Food and love brought them together. Now they’re all about selling plants in L.A.

Two people inside  a plant shop.
Jeff Lavia-Garcia, left, and his husband, Robert, stand inside Flower Tortillas, their plant shop in San Pedro.
(Kendra Frankle / For The Times)

“We’re both fighters who like to hustle,” says Jeff Lavia-Garcia as he smiled at his husband, Robert, on a recent summer morning inside their plant shop, Flower Tortillas, in downtown San Pedro.

The Lavia-Garcias’ boutique plant shop offers an assortment of succulents and other plants such as fiddle leaf, pathos, peperomia and calico kitten crassula sourced from local nurseries. They also sell fresh sunflowers, roses, baby’s breath and dried bundles of lavender and eucalyptus as well as novelty gifts made by other small businesses.

In our Plant PPL series, we interview people of color in the plant world. If you have suggestions for PPL to include, tag us on Instagram @latimesplants.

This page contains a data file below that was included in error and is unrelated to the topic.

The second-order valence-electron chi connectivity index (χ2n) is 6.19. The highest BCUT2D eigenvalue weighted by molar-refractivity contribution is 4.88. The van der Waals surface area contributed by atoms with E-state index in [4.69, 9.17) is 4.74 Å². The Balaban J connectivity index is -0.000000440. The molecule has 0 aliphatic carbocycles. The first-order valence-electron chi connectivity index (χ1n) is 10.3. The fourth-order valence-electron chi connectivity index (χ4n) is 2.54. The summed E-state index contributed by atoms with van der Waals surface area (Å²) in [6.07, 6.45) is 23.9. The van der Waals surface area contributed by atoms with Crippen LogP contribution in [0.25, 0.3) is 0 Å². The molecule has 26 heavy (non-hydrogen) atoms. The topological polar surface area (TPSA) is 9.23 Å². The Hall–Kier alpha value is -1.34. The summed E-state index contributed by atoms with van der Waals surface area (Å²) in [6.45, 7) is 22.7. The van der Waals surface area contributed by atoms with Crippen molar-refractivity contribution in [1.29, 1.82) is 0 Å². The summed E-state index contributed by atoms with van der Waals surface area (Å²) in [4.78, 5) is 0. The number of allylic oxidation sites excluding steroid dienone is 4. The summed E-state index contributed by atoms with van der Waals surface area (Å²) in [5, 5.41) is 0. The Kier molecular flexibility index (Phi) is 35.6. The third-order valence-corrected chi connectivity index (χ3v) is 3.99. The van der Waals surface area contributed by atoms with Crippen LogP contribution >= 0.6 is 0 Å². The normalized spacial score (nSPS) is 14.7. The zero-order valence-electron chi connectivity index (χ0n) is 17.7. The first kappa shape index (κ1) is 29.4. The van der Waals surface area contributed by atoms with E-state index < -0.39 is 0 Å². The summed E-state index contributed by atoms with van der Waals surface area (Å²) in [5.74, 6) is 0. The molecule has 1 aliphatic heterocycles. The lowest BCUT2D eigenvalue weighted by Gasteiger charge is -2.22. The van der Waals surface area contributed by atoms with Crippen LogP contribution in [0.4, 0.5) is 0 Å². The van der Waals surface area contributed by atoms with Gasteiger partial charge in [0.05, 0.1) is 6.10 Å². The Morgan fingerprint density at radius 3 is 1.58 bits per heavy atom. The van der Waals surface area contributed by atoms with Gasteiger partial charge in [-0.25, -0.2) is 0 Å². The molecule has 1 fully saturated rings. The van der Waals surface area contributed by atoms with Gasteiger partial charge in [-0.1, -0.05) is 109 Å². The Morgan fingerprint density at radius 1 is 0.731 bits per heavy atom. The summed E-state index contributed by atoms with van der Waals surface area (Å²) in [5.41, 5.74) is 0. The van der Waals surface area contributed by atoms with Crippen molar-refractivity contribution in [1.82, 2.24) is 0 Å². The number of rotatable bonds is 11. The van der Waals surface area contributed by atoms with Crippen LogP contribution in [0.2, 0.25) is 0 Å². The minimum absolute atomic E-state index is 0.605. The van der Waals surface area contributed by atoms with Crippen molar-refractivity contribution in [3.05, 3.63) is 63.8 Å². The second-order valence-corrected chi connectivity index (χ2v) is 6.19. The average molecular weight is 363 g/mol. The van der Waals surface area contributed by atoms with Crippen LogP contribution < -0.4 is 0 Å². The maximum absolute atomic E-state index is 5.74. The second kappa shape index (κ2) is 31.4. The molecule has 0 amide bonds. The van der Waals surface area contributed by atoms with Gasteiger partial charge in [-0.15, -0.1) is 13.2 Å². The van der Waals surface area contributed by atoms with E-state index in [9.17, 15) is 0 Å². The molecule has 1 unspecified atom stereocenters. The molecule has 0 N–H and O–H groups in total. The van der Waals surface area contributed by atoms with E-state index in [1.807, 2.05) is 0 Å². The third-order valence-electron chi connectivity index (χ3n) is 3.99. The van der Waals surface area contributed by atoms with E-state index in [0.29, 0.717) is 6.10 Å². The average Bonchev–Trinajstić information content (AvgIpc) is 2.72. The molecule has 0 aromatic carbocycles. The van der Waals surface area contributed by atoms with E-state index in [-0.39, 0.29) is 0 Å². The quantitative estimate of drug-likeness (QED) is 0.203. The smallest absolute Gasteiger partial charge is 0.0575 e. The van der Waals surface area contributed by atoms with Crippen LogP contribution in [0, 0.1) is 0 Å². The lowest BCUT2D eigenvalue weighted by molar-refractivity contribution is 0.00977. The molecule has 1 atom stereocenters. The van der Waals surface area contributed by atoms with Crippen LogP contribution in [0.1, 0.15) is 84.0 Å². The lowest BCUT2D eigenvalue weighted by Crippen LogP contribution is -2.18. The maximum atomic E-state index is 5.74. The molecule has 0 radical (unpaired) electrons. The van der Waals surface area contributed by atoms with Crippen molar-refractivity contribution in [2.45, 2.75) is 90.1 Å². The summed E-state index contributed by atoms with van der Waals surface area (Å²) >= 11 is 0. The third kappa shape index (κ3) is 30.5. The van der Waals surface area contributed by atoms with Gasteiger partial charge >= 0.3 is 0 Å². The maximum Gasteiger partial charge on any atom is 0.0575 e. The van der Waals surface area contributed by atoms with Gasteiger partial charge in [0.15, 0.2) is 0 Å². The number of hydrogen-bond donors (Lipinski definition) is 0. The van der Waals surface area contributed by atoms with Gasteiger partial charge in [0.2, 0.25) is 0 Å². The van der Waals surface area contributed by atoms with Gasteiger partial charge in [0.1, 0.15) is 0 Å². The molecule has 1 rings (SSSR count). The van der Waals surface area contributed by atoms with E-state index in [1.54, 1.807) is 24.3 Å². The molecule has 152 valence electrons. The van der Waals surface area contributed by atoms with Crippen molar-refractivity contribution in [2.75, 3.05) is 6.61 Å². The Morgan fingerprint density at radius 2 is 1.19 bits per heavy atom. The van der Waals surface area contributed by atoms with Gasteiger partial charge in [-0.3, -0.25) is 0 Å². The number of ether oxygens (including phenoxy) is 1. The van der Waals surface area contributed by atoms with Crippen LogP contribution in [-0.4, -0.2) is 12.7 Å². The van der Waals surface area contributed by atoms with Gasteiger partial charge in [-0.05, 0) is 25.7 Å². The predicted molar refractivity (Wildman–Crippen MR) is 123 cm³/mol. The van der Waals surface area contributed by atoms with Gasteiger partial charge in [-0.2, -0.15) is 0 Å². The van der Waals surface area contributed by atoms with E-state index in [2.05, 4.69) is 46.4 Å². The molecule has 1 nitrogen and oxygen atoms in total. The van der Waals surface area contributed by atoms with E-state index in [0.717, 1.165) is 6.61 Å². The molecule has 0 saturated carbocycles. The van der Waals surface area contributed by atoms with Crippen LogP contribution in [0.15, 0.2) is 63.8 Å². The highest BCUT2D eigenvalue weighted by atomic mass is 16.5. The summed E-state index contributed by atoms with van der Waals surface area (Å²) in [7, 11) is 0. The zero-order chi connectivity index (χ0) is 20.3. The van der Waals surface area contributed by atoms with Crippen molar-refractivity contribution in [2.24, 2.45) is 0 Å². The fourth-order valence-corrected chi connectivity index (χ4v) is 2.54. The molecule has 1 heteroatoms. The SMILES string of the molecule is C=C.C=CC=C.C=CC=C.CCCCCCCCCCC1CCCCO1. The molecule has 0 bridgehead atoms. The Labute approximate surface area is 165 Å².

The Lavia-Garcias’ journey into plants came via their exploration of the food service industry. Robert, 44, was working as a professional dancer when he and Jeff, 50, met online in 2011. Together they started a catering business in 2013 called Mr. J’s Kitchen. At the time, Jeff was working as a personal chef.

The couple started Flower Tortillas this past February — a nod to their catering business and a play on “flour tortillas.” (They still do catering jobs through Events by Flower Tortillas.) Expanding to a plant shop came naturally for Robert and Jeff because running Mr. J’s often involved creating floral arrangements and plant decor for events.

“It’s incredible to be able to create beautiful pieces for someone’s special moment, whether it’s a wedding, a birthday, a baby shower or a funeral,” Robert says.


Flowers for sale in a plant shop.
A variety of flowers for sale.

A variety of flowers are available at Robert and Jeff Lavia-Garcia’s plant shop. (Kendra Frankle / For The Times)

The couple moved to San Pedro in 2017 and got married in 2018. (Robert is originally from Downey and Jeff is from Long Beach.) Since opening their plant store, Robert and Jeff say the San Pedro community has welcomed them with open arms.